posted by martin10bones at 6:14 PM on November 4, 2009


Ach, you poor thing! I know what Fairbanks is like, and I have a friend who's breastfeeding. (The phrase she used was, "it's like having a tapeworm.")

I would take it easy with the exercise, even though that IS a great way to gain healthy weight. The problem is that the baby's eating all your calories! I would be concerned about you burning any more calories than you have to in order to move from your couch to the fridge.

How about buying one of those giant tubs of protein powder that weightlifters drink? GNC sells stuff specifically designed to put weight on people. I had a coworker who would both add it to his food, and mix it into a shake to drink.

It's not very tasty, but think of it as medicine. It's not for you, it's for your baby. You need to pass on good nutrition to the little tyke, and it's hard to do that when your body is running on empty.
posted by ErikaB at 6:31 PM on November 4, 2009


I really really debated about saying this. And posted that last comment, then walked away from the computer to do something, then decided that I had to come back and say it. Fully understanding that this is a big, messy, complicated, emotionally charged issue, and not something that a total stranger has any right to address with you over the internet.

But in my defense, you did mention it in your question!

Here is what I want to say:

Do you want to address the part about "besides eating more"? Either with us, or with a trusted friend, or with a professional?

I think you might. But I am not you, and I don't have the right, do I?
posted by ErikaB at 6:42 PM on November 4, 2009


I think she meant "don't just tell me to eat more, tell what what to eat more of".
posted by maudlin at 6:45 PM on November 4, 2009


You could get a part-time job at a chocolate shop....
posted by aniola at 11:22 PM on November 4, 2009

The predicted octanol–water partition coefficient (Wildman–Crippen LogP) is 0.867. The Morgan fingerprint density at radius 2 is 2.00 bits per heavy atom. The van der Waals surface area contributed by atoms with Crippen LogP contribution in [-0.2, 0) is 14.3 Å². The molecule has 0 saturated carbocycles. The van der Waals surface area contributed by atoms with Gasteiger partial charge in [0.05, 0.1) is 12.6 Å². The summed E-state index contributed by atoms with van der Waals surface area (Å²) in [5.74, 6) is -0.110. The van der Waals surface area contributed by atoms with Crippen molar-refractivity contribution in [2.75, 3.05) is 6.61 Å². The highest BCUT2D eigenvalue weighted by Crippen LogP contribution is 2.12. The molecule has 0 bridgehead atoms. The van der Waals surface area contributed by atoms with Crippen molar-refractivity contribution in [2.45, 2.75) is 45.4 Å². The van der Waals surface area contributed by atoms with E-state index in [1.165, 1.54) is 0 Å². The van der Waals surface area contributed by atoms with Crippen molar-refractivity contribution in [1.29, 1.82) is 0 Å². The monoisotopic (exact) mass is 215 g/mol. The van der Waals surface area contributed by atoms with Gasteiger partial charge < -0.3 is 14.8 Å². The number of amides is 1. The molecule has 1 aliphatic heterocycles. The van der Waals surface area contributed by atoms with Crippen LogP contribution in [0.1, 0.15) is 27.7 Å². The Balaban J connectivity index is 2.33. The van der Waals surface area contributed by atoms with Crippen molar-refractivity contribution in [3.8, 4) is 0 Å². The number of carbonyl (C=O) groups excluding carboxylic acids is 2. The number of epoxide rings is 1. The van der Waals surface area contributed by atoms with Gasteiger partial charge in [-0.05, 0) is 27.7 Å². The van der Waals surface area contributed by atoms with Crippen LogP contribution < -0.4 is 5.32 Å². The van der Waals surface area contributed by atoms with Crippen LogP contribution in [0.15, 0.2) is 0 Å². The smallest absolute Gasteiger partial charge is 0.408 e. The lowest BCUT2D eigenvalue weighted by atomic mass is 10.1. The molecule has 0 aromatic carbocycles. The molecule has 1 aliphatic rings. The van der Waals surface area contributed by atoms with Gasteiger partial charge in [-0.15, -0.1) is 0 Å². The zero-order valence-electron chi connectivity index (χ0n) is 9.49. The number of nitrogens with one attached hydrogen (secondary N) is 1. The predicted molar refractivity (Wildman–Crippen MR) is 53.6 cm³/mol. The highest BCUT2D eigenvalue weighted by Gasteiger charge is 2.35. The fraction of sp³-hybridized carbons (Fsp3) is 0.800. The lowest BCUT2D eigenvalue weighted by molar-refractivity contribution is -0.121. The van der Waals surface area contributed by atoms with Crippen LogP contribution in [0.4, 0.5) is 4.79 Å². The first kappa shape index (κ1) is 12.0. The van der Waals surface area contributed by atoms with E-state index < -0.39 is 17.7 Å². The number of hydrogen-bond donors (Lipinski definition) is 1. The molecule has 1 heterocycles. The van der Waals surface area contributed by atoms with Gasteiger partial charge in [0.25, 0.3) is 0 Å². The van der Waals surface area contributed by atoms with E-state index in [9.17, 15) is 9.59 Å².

(I knew someone who gained 30 pounds in six months that way.)
posted by aniola at 11:23 PM on November 4, 2009


Re: aniola's suggestion x Fairbanks: Ooh, yeah, see if Candy Kingdom is hiring! It's in the Bentley Mall over on College. Also, Barnes and Noble is usually hiring in the cafe. A couple Frappuccinos per day will pack some weight on.
posted by Cricket at 9:59 AM on November 5, 2009


I'm sure you've thought of this... but maybe go ahead and wean the baby? He or she has gotten a GREAT start already with the nursing.

I'm 5'0" and underweight. When I was nursing, I lost pounds like crazy. I don't think I ever went under 90, but that was enough to worry me a bit. If you're genuinely concerned about your health, the fastest remedy will be to wean the baby. Your child will be fine, and it IS important for you to consider the needs of your own body.
posted by torticat at 9:07 PM on November 5, 2009


Nursing takes a huge amount of calories...cook everything with butter. But the best solution would probably be ensure shakes. You do need to take in a lot more than usual.
posted by kathrineg at 3:12 PM on November 6, 2009


Breakfast, snack, lunch, snack, dinner, snack - absolutely no exceptions. If you are too busy (perhaps with the baby) to prepare a snack or meal, you need to get the calories in anyway. You can use ensure or a protein powder/ carnation instant breakfast blended into whole milk, or make a high-calorie shake with ice cream & whole milk - add in some peanut butter too, if you want. This can also substitute for a meal, but you'll need to make it even higher calorie. If you eat three 600-calorie meals and three 400 calorie snacks, you'll be at 3000 calories per day, which should do it - yes, you probably need that much to gain, especially while you're nursing. If you don't gain on that, you might even need more.

Ensure Plus (or Boost Plus) has 350 calories per bottle, regular Ensure or Boost is only about 250. A half cup of Haagen Daz ice cream is about 270 - blend that with a cup of whole milk & 2T of peanut butter, and you have a 620 calorie shake, which can substitute for a meal if you need to eat one-handed.

You can also substitute juice or milk for water throughout the day.

Of course, real meals are important too - cook with plenty of olive oil and butter, use whole milk yogurt instead of nonfat, etc. Snack on nuts instead of things like popcorn; make sure you always put full-fat dressing on your salad; cook your vegetables in oil; put avocado, cheese, and/or mayo on your sandwiches.
posted by insectosaurus at 4:40 PM on November 8, 2009